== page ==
This, via Full Fact, is the only graph you need to continue the debate about housing policy. If the conventional wisdom is that the Attlee and Macmillan governments built a lot of houses, it contradicts it. Not many were built under Attlee, and the peak was under Wilson in 1968. Which is what gave us [...]
Ed Balls, one of the 10 most interesting politicians in Britain, was interviewed by Andrew Neil on the BBC’s Sunday Politics. Here is the transcript.
AN: Ed Balls joins me now for the Sunday interview. Ed Balls, welcome back. Both you and Mr Miliband, you made major speeches last week. What of importance do we now [...]
I was too emphatic in my interpretation of Ed Balls’s views on a referendum on EU membership in my column for The Independent on Sunday. I said that the Shadow Chancellor had urged Ed Miliband to promise an in-out referendum before the Prime Minister did so – which he eventually did in his speech on 23 [...]
The one thing more annoying than Ed Balls refusing to accept that the Labour government was irresponsible to borrow at the peak of the boom is the utter delight and feigned incomprehension of right-wingers at the Shadow Chancellor’s statement yesterday:
Do I think the last Labour government was profligate, spent too much, had too much national [...]
The benefits cap, which limits household welfare benefits to £26,000 a year, the level of average earnings, was brought in on 15 April in four London boroughs. It will be extended to the rest of the country in July.
Ed Balls last week told LBC that Labour would “definitely keep” the cap, so long as it [...]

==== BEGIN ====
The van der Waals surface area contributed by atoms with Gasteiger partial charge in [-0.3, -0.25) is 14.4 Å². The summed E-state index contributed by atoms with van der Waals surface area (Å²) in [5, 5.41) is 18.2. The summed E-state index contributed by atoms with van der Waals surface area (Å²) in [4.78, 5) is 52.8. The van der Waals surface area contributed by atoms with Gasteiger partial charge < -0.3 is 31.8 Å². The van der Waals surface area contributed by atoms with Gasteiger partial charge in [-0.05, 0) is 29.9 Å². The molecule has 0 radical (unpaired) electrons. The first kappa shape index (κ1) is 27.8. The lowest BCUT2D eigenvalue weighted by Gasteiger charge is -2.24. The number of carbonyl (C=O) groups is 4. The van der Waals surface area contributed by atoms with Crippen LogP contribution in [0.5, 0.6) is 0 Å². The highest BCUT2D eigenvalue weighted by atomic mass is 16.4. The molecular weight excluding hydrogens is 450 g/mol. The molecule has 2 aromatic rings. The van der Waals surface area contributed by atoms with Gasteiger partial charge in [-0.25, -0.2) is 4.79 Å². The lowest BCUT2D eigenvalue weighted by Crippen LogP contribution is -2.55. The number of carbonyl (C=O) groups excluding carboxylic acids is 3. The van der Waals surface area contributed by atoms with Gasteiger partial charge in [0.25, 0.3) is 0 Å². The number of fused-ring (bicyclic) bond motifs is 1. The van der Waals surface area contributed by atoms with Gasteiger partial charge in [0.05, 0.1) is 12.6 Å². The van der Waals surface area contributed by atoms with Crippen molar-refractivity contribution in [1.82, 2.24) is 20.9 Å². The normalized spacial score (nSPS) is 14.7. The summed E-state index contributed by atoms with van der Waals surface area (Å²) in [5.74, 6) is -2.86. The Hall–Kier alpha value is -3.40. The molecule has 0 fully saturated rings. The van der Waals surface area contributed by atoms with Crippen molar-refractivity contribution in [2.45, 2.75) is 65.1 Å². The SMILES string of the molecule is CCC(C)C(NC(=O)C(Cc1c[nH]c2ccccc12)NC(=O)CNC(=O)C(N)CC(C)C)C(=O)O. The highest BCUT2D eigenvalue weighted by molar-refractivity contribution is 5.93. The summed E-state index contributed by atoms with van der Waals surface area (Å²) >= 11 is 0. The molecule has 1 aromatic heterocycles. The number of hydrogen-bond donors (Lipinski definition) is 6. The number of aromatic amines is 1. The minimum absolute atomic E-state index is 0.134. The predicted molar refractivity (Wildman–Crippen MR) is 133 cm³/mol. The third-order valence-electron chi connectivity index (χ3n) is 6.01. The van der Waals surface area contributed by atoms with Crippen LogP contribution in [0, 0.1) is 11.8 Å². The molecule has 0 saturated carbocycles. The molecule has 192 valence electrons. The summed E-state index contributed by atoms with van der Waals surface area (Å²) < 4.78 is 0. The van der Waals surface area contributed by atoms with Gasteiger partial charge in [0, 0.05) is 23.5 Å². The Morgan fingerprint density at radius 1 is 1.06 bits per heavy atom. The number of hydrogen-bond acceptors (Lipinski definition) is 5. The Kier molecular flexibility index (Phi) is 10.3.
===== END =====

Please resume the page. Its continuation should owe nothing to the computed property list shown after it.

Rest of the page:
My column for The Independent on Sunday today is a big fat “don’t know”. I thought my esteemed colleague Andrew Grice’s front-page lead in The Independent on Friday was one of those moments that will appear in those chronologies we instant historians like to put at the back of our books:
19 April 2013: Labour’s decision [...]
This just in from Ed Balls: It was a serious mistake for George Osborne to totally ignore the IMF’s calls for a reassessment of fiscal policy in the Budget. They are right to step up their warnings and insist that a change of economic policy is considered right now.
David Miliband’s resignation as an MP to run a charity in New York is a loss to the Labour Party. More than that, though, it tells us what a state Labour is in.
There has recently been speculation about the possibility of Alistair Darling replacing Ed Balls as shadow chancellor – a change on which Darling [...]
Ed Balls, the shadow chancellor, adopted quite a good tone of welcoming many of the things in the Budget in this BBC News discussion this afternoon.
I read Ed Miliband’s speech this morning before I realised that there was a fuss over his plan to reintroduce a 10p income tax band, paid for by a mansion tax on homes worth more than £2m.
Latest from Independent journalists on Twitter